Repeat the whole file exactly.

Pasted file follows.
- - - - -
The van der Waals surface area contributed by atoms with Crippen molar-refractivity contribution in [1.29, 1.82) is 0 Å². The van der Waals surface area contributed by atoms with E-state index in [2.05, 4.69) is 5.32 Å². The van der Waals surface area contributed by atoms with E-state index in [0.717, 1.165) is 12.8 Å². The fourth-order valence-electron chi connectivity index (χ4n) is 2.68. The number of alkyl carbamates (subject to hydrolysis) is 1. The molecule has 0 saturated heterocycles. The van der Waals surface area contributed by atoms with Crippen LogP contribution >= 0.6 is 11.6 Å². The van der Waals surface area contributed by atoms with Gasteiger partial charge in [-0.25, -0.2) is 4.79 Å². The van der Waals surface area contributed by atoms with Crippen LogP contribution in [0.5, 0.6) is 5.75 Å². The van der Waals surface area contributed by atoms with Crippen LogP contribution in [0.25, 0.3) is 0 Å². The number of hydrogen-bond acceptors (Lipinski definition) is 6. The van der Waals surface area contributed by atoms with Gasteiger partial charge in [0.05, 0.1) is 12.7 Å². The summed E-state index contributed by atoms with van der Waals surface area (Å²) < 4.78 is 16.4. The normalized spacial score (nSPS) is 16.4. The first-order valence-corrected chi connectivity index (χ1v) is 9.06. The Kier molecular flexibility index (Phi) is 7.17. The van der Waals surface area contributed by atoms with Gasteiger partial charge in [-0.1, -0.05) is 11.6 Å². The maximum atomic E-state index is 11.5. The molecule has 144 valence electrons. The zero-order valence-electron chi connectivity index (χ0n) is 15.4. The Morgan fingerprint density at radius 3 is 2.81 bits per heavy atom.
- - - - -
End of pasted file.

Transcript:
The van der Waals surface area contributed by atoms with Crippen molar-refractivity contribution in [1.29, 1.82) is 0 Å². The van der Waals surface area contributed by atoms with E-state index in [2.05, 4.69) is 5.32 Å². The van der Waals surface area contributed by atoms with E-state index in [0.717, 1.165) is 12.8 Å². The fourth-order valence-electron chi connectivity index (χ4n) is 2.68. The number of alkyl carbamates (subject to hydrolysis) is 1. The molecule has 0 saturated heterocycles. The van der Waals surface area contributed by atoms with Crippen LogP contribution >= 0.6 is 11.6 Å². The van der Waals surface area contributed by atoms with Gasteiger partial charge in [-0.25, -0.2) is 4.79 Å². The van der Waals surface area contributed by atoms with Crippen LogP contribution in [0.5, 0.6) is 5.75 Å². The van der Waals surface area contributed by atoms with Crippen LogP contribution in [0.25, 0.3) is 0 Å². The number of hydrogen-bond acceptors (Lipinski definition) is 6. The van der Waals surface area contributed by atoms with Gasteiger partial charge in [0.05, 0.1) is 12.7 Å². The summed E-state index contributed by atoms with van der Waals surface area (Å²) < 4.78 is 16.4. The normalized spacial score (nSPS) is 16.4. The first-order valence-corrected chi connectivity index (χ1v) is 9.06. The Kier molecular flexibility index (Phi) is 7.17. The van der Waals surface area contributed by atoms with Gasteiger partial charge in [-0.1, -0.05) is 11.6 Å². The maximum atomic E-state index is 11.5. The molecule has 144 valence electrons. The zero-order valence-electron chi connectivity index (χ0n) is 15.4. The Morgan fingerprint density at radius 3 is 2.81 bits per heavy atom.